Eric E. Bensen on The Supreme Court's Decision Respecting the Impact of a Covenant Not to Sue on a Defendant's Standing to Seek a Declaratory Judgment of Trademark Invalidity

Eric E. Bensen on The Supreme Court's Decision Respecting the Impact of a Covenant Not to Sue on a Defendant's Standing to Seek a Declaratory Judgment of Trademark Invalidity

Can a trademark owner avoid a declaratory judgment that its mark is invalid by granting an accused infringer a covenant not to sue and seeking dismissal of the action? In Already, LLC v. Nike, Inc. [enhanced version available to lexis.com subscribers], the U.S. Supreme Court answered that question. This commentary provides analysis of the case and its implications.

Excerpt:

Arguments on Certiorari

     The question for the Court was whether a federal court is divested of Article III jurisdiction over a party's challenge to the validity of a federally registered trademark if the registrant promises not to assert its mark against the party's then-existing commercial activities.

     Already argued that because the district court had jurisdiction over the declaratory judgment claims when those claims were brought, Nike, to have the case dismissed, had to meet a "stringent burden" of proving that it was "absolutely clear" that Already would not be adversely affected by a future claim based on Nike's claim of trademark ownership. In Already's view, Nike failed to meet that burden because the continued existence of the Nike mark would lend credence to Nike's past claim of infringement, which, in turn, would adversely affect Already's ability to attract investment and to compete in the marketplace.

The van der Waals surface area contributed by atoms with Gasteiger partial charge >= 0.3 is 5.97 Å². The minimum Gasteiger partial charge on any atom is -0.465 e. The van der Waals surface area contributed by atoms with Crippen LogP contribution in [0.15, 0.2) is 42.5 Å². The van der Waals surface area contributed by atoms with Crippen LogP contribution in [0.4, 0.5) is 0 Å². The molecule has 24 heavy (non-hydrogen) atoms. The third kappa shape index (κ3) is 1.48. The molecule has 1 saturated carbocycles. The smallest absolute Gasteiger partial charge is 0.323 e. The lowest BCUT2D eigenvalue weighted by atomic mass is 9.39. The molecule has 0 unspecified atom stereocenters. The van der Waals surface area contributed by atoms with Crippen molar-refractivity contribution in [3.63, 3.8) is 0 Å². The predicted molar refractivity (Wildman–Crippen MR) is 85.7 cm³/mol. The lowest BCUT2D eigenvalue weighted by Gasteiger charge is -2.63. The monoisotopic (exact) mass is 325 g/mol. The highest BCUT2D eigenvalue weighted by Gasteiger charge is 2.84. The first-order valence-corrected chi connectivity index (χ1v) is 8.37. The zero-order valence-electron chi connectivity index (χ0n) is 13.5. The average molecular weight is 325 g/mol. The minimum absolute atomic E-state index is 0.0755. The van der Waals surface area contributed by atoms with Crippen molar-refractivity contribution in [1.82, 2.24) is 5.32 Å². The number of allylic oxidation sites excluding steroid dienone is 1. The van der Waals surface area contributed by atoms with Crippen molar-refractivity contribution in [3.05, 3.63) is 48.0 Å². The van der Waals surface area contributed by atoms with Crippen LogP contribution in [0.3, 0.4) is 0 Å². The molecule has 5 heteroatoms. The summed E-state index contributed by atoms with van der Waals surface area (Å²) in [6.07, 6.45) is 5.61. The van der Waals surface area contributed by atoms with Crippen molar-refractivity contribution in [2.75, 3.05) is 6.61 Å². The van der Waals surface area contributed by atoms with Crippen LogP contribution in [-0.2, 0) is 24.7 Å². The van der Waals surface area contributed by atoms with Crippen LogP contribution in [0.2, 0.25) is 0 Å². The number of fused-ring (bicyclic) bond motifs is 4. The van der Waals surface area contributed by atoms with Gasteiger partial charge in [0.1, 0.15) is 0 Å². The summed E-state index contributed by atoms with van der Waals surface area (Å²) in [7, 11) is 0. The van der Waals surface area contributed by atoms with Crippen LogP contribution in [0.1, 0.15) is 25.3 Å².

Already also argued that there is a strong public interest in permitting an accused infringer to challenge the validity of the asserted intellectual property right and that the district court's decision essentially limits the authority of federal courts to hear such challenges. As characterized by Already, the district court's decision permits a mark owner to assert an invalid claim in federal court and, if it appears that the mark will be exposed as invalid, dismiss the litigation thereby maintaining the registration as a "scarecrow" to discourage other competitors.

     Nike argued that the case presented no justiciable controversy because Already never alleged that it desired to produce a shoe that might be regarded as infringing and yet not within the scope of the covenant not to sue. The declarations from potential investors submitted by Already, Nike noted, were found by both the district court and the Second Circuit to be speculative and not based on a correct understanding of the protections afforded by the covenant not to sue.

     Nike argued against the Court's adopting a new rule giving competitors standing to challenge trademarks. It rejected as "fanciful" Already's assertion that in the absence of such a rule, a mark owner like Nike could maintain a truly harmful invalid mark in perpetuity through strategic use of covenants not to sue. Nike also observed that if a broad covenant not to sue were not sufficient to fully resolve a trademark litigation, plaintiffs would have little incentive to voluntarily dismiss their own claims.

The Court's Decision

     In a unanimous opinion authored by Justice Roberts, the Court agreed with Already that the burden was on Nike to establish that there was no longer a case or controversy, but agreed with Nike that Nike had met that burden.

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